Single-country exchange traded funds (ETFs) offer regular retail investors the opportunity to gain exposure to economies that would otherwise be tough to reach. Single-country ETFs, more notably those in the emerging markets, have provided high returns, but you should know a few things before you dive in.

A lot of single-country ETFs are heavily weighted in a few companies or sectors, and the potential returns or losses would be magnified as the result of the fortunes of those few assets, reports Rob Curran for The Wall Street Journal. [Emerging Market Bank ETFs Emerge Stronger After Crisis.]

For instance, those interested in investing in the South Korea ETF would be watching the political confrontation between North and South Korea and also keep a tab on Samsung Electronics, which makes up a large proportion of the South Korea ETF’s portfolio.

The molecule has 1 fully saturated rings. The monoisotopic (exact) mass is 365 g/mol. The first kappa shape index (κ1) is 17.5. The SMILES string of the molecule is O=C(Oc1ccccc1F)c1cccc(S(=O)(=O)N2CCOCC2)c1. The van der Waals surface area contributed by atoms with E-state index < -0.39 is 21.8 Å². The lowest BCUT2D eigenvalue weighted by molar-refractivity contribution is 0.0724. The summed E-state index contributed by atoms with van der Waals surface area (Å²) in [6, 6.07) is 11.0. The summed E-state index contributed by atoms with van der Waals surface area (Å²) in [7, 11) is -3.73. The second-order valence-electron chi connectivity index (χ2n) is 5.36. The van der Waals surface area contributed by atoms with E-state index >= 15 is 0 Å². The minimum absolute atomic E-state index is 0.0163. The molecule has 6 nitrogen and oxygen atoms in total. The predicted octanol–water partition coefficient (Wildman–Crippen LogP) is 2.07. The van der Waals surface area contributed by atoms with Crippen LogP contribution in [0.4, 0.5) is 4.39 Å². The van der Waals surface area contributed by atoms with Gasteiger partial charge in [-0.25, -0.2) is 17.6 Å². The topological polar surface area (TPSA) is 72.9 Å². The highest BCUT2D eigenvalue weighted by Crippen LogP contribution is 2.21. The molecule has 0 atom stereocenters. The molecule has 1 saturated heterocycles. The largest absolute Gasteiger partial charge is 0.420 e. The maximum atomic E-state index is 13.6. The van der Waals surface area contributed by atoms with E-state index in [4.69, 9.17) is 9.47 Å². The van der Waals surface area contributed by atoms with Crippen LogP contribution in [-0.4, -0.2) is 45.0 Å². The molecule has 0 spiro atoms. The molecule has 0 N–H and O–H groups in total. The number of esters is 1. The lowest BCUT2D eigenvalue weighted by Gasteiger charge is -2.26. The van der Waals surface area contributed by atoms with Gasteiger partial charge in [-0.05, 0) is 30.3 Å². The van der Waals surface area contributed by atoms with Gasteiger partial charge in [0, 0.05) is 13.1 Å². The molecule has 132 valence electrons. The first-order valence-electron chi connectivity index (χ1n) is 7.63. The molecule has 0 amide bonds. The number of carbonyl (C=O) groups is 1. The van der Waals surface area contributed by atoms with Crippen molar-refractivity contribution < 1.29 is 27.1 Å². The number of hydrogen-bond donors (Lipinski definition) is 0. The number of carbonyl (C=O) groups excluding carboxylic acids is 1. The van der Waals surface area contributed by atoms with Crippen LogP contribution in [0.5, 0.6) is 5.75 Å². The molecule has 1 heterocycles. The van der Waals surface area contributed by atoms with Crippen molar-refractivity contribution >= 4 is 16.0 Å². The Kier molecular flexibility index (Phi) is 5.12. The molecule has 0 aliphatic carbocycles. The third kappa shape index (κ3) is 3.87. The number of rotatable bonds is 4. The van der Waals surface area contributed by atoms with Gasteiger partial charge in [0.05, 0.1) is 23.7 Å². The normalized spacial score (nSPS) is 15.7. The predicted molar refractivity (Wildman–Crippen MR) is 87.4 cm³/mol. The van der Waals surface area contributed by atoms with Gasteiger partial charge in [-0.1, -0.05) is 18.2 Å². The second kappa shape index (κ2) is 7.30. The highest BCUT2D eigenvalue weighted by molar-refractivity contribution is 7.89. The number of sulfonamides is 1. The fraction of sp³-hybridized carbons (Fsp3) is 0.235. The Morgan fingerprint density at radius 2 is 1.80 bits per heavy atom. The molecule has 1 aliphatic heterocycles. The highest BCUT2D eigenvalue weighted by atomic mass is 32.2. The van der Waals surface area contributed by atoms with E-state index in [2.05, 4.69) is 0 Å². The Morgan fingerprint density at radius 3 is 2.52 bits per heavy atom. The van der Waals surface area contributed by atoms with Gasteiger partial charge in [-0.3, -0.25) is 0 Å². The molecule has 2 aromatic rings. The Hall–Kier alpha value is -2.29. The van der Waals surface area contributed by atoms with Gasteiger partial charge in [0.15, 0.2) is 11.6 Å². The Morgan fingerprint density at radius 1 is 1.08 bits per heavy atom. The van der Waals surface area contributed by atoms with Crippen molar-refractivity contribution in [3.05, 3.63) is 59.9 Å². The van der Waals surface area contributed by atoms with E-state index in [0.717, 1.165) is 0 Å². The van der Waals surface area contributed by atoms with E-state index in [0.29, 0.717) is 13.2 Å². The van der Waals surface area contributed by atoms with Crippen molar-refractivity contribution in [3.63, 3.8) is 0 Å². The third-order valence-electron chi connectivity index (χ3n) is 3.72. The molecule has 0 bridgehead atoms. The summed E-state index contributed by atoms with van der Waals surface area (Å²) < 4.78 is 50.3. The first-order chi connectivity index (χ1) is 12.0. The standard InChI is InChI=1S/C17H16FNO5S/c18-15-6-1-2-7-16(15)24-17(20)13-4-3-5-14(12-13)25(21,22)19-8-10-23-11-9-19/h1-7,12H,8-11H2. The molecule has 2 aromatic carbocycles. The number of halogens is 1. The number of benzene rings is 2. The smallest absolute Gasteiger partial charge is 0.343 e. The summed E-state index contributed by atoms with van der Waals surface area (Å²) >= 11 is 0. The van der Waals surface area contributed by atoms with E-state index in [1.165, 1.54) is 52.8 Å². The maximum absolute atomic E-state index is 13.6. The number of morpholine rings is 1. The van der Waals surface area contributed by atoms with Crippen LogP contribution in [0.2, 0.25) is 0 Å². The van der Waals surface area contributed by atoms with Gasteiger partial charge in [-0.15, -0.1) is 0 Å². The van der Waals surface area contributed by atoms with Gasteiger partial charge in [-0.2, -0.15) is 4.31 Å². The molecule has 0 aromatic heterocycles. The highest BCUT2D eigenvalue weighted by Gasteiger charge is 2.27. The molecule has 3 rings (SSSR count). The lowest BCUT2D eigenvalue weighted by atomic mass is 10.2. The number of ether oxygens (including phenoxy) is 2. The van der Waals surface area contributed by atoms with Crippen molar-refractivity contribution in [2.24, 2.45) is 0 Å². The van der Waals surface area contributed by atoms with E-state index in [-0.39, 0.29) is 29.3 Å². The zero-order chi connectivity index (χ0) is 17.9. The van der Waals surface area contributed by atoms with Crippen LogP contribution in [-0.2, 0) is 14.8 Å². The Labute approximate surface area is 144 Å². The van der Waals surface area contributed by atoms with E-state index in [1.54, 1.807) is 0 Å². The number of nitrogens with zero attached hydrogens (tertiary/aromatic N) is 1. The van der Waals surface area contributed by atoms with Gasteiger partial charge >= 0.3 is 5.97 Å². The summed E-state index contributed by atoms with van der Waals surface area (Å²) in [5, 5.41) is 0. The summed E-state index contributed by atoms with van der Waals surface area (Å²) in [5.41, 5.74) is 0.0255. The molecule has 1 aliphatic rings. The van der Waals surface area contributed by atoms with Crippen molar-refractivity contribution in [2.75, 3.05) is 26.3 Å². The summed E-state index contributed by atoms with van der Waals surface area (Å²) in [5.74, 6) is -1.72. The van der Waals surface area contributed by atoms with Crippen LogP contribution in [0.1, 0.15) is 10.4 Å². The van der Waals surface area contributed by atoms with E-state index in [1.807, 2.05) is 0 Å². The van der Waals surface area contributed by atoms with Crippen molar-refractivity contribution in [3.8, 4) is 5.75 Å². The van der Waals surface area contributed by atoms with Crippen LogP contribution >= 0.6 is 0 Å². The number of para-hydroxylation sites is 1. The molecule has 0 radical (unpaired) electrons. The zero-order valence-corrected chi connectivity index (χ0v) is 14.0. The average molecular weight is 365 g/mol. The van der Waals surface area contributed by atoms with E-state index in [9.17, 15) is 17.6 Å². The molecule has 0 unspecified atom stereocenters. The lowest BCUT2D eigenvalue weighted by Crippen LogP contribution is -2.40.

BlackRock‘s iShares unit, which manages 35 single-country ETFs, cautions investors about concentration risk but also advises investors to adjust their overall portfolios to manage that risk. Most country-specific funds are market-cap weighted – exposure to different stocks is calculated by the total value of stocks’ shares outstanding compared to the market capitalization of other market shares. Some of iShare’s country-specific ETFs hold around a quarter of overall exposure in just a single stock. [Europe ETFs: Who’s Hot, Who’s Not.]

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